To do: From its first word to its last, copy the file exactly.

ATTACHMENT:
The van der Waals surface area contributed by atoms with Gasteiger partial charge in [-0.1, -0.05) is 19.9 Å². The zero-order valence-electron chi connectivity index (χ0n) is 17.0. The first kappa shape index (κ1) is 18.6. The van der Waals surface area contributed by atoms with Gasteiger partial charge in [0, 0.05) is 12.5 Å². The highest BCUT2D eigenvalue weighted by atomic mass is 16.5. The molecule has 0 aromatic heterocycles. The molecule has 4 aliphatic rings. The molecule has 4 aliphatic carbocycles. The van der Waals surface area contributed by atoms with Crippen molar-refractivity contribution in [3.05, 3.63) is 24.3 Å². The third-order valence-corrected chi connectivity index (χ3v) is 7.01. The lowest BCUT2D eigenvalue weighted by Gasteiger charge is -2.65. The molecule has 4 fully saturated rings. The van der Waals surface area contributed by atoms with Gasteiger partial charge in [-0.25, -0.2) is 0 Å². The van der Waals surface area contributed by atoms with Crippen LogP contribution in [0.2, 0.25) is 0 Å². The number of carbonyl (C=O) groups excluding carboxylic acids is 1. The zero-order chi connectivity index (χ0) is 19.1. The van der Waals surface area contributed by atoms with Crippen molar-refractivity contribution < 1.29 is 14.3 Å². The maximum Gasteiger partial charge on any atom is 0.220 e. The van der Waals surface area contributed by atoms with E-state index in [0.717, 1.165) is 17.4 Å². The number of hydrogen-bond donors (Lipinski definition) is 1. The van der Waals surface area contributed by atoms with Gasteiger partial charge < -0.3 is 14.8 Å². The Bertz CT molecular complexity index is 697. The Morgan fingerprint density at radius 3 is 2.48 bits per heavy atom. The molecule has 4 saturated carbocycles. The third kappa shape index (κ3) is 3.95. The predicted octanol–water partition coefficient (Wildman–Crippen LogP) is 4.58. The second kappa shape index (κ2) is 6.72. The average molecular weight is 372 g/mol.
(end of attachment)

The van der Waals surface area contributed by atoms with Gasteiger partial charge in [-0.1, -0.05) is 19.9 Å². The zero-order valence-electron chi connectivity index (χ0n) is 17.0. The first kappa shape index (κ1) is 18.6. The van der Waals surface area contributed by atoms with Gasteiger partial charge in [0, 0.05) is 12.5 Å². The highest BCUT2D eigenvalue weighted by atomic mass is 16.5. The molecule has 0 aromatic heterocycles. The molecule has 4 aliphatic rings. The molecule has 4 aliphatic carbocycles. The van der Waals surface area contributed by atoms with Crippen molar-refractivity contribution in [3.05, 3.63) is 24.3 Å². The third-order valence-corrected chi connectivity index (χ3v) is 7.01. The lowest BCUT2D eigenvalue weighted by Gasteiger charge is -2.65. The molecule has 4 fully saturated rings. The van der Waals surface area contributed by atoms with Gasteiger partial charge in [-0.25, -0.2) is 0 Å². The van der Waals surface area contributed by atoms with Crippen LogP contribution in [0.2, 0.25) is 0 Å². The number of carbonyl (C=O) groups excluding carboxylic acids is 1. The zero-order chi connectivity index (χ0) is 19.1. The van der Waals surface area contributed by atoms with Crippen molar-refractivity contribution < 1.29 is 14.3 Å². The maximum Gasteiger partial charge on any atom is 0.220 e. The van der Waals surface area contributed by atoms with E-state index in [0.717, 1.165) is 17.4 Å². The number of hydrogen-bond donors (Lipinski definition) is 1. The van der Waals surface area contributed by atoms with Gasteiger partial charge < -0.3 is 14.8 Å². The Bertz CT molecular complexity index is 697. The Morgan fingerprint density at radius 3 is 2.48 bits per heavy atom. The molecule has 4 saturated carbocycles. The third kappa shape index (κ3) is 3.95. The predicted octanol–water partition coefficient (Wildman–Crippen LogP) is 4.58. The second kappa shape index (κ2) is 6.72. The average molecular weight is 372 g/mol.